Last week I attended an evening at the Royal Society, badged as a discussion between Vince Cable and the RS President Paul Nurse on ‘UK Research: building bridges, building prosperity’. In fact it wasn’t really a discussion at all, so much as set speeches which contained no new policies just well chosen words. It also involved an introduction by Adam Roberts, the British Academy President, and a third panellist Roland Aurich from Siemens (you can see the video of the event here). It was chaired by Robert Tooke, President of the Academy of Medical Sciences, and for the Q+A they were joined by Adrian Smith on the platform. In other words, all the key players were men, as a tweet from Evan Harris towards the end of the meeting (apparently instigated by Martin Rees, the former President of the RS) made plain. Fellow OT blogger Jenny Rohn has written up her own thoughts on this here (with various comments from me too); I won’t attempt to cover the same ground but to open up the debate a bit more.
I must confess I hadn’t noticed that the speakers were all male. I don’t know if this proves I am inured to such things, because physics meetings are so often male-dominated, or whether implicitly I just accepted the situation because people were speaking ‘ex officio’ as it were. However, when the tweet circulated, I still felt this was no big deal, partly because of this ex officio aspect, but also because the attendees were, by and large, established individuals rather than those setting out on a scientific career path who are still looking for inspiration and role models. Jenny disagrees with me about the importance of the male dominance here, and says others felt the same way as her, but if we are to worry about the diversity of speakers I feel there are other sorts of meetings where a white male slate would worry me far more. Conferences, for instance, where graduate students are much more likely to be present and who may gain negative impressions about how welcome they are.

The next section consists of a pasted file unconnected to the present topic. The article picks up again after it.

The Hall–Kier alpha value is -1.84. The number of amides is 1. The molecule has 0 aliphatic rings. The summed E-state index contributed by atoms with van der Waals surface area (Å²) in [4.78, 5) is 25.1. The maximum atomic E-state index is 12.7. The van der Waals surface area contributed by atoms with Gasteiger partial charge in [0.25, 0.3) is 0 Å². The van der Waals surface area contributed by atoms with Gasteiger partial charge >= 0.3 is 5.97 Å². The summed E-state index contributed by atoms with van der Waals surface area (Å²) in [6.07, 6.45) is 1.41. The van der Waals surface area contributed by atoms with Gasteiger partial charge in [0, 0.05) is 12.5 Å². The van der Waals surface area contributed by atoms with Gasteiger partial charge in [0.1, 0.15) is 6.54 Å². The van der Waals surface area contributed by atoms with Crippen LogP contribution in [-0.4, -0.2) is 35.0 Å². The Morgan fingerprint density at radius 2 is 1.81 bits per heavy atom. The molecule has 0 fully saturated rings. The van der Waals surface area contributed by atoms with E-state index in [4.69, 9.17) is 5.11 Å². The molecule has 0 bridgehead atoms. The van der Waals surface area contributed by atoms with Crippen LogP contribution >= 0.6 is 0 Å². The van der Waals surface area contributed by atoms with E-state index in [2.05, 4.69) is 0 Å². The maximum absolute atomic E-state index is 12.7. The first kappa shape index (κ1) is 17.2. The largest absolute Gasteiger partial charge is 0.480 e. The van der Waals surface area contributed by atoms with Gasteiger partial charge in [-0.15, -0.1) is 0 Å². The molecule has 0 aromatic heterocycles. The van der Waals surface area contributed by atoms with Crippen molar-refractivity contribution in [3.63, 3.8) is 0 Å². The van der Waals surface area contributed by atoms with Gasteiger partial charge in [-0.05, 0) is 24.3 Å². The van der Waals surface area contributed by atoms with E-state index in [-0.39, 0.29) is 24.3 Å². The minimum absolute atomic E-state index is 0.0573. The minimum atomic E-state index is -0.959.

However, there are two additional threads I want to draw out, one stemming from a broader meaning of diversity, one dealing with what, in general, may be done to improve the breadth of diversity at meetings etc. As I say, all the speakers were male, as were the 3 people who asked questions (time was very limited, so it was only 3). One of these questions came from Imran Khan, who doesn’t fit the ‘white male’ label. So, finally, a little diversity entered the debate, albeit in terms of ethnicity not gender. It was clear Imran had prepared his question in advance, and so one could ask if people like Jenny would have been more satisfied if he’d passed his question over to his deputy at CaSE, Beck Smith, who was also present. It would have ‘solved’ one problem, but reinforced the ‘science is for whites’ message instead. In other words, it wouldn’t have been a solution regarding diversity at all. Diversity is not simply about gender, although it’s perhaps too easy to forget that because the numbers of women setting out in science are large, and the leakage so manifest. The numbers overall of those who don’t fit the ‘white male’ bill are depressingly low, as this incident makes very clear.